Charity Bank lends only to organisations with charitable objectives, including the restoration of heritage: a key factor in regenerating communities and reinstating community pride.
Not-for-profit groups, community organisations, heritage sector partners and historic building owners across the UK are finding and developing new uses for at-risk buildings. Charity Bank lends exclusively to projects with charitable aims, including heritage and restoration projects, which can help to regenerate communities and reinstate community pride.
Funding a heritage project
We exists to make loans to charities, social enterprises and organisations with charitable purposes, including restoring heritage. You can apply for loans from £50,000 to £2.5 million. Each time a loan is repaid to us we re-lend those funds to support the work of charitable organisations. We take the time to build relationships with our borrowers, often by visiting their sites and learning about their work. We are a bank run for and owned by social purpose organisations: our mission is to support your mission.
Here's a look at a few examples of the heritage projects Charity Bank has supported. . .
1. Glasgow Building Preservation Trust: breathing life into old buildings
Anne McChlery, director of Glasgow Building Preservation Trust:
"The historic buildings that we rescue and restore contribute to the city’s economy, and importantly architectural heritage. We work in partnership with others to give redundant buildings a new purpose and return them to their communities.
Our Charity Bank loan was used to help provide working capital and for the repayment of an Architectural Heritage Fund loan. This has enabled us to continue to make a positive impact. In 2014, we completed our 20th project in 31 years with the restoration of one of Glasgow’s iconic Victorian bandstands at Kelvingrove, which was a venue for the Commonwealth Games cultural programme. In 2014 we organised two Doors Open Day events that attracted over 70,000 visitors and was supported by 1,866 volunteers."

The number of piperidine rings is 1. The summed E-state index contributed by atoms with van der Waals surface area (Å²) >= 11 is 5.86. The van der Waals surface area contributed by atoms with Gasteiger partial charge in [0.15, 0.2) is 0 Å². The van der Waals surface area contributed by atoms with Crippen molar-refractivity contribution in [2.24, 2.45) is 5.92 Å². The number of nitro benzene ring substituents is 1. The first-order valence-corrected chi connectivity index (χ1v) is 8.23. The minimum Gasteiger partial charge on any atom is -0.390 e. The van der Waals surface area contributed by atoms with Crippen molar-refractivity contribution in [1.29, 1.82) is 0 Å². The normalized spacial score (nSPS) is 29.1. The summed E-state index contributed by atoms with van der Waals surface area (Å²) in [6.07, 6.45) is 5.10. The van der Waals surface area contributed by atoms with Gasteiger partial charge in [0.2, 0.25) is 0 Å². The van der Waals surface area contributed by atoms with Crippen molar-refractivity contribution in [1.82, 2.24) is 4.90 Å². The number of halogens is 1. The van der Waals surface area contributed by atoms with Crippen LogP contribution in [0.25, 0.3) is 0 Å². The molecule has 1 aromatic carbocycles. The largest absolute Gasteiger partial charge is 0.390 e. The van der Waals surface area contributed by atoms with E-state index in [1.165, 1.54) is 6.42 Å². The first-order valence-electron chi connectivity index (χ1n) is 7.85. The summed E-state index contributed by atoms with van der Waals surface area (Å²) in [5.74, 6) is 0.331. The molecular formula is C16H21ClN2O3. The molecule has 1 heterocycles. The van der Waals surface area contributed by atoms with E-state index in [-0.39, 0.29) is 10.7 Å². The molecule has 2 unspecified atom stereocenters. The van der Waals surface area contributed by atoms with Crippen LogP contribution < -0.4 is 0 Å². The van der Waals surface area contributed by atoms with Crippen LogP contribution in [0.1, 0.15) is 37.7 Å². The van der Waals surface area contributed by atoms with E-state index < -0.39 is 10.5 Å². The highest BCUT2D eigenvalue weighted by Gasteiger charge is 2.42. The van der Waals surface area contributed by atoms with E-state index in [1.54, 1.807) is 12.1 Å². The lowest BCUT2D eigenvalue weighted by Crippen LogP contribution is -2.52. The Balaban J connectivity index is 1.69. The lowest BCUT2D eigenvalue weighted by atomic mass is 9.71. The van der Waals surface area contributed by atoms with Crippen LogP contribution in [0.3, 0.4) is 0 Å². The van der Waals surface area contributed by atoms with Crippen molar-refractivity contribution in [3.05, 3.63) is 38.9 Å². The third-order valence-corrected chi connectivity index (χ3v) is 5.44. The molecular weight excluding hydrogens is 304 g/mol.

2. Preservation Society: protecting our heritage
Anne Scott, chair of Old Hastings Preservation Society:
"When we wanted a base to develop as a local history centre, we took out a loan from Charity Bank to buy and convert a warehouse into a resource centre, known as ‘Hastings History House.’ The loan enabled us to purchase the property which provides an information, meeting and exhibition space accessible to the general public, with the ground floor available for hire. The top floor accommodates our office and additional space, which is hired out to other local archaeological and history charities.
The loan has enabled us to continue to play an important role in encouraging interest in Hastings’ history through varied exhibitions, walks and lecture programmes."
3. Govan Workspace: reinventing Govan through re-using its old buildings
Pat Cassidy, managing director of Govan Workspace:
"Govan Workspace was set up in 1981 with a vision of creating employment through the provision of managed workspaces and services to small firms, tailoring leases to suit their needs and helping them expand when they’re ready. We’re a community-based social enterprise, which is owned and controlled by local people. Our major focus is community regeneration in an area of high deprivation and social disadvantage, and the promotion of local heritage.
Charity Bank helped to finance the £2 million purchase and decontamination of a brownfield industrial site, while another loan helped us to repair and refurbish a former shipyard building, which we’re pleased to say is now complete with 12 offices that we will rent out at affordable rates."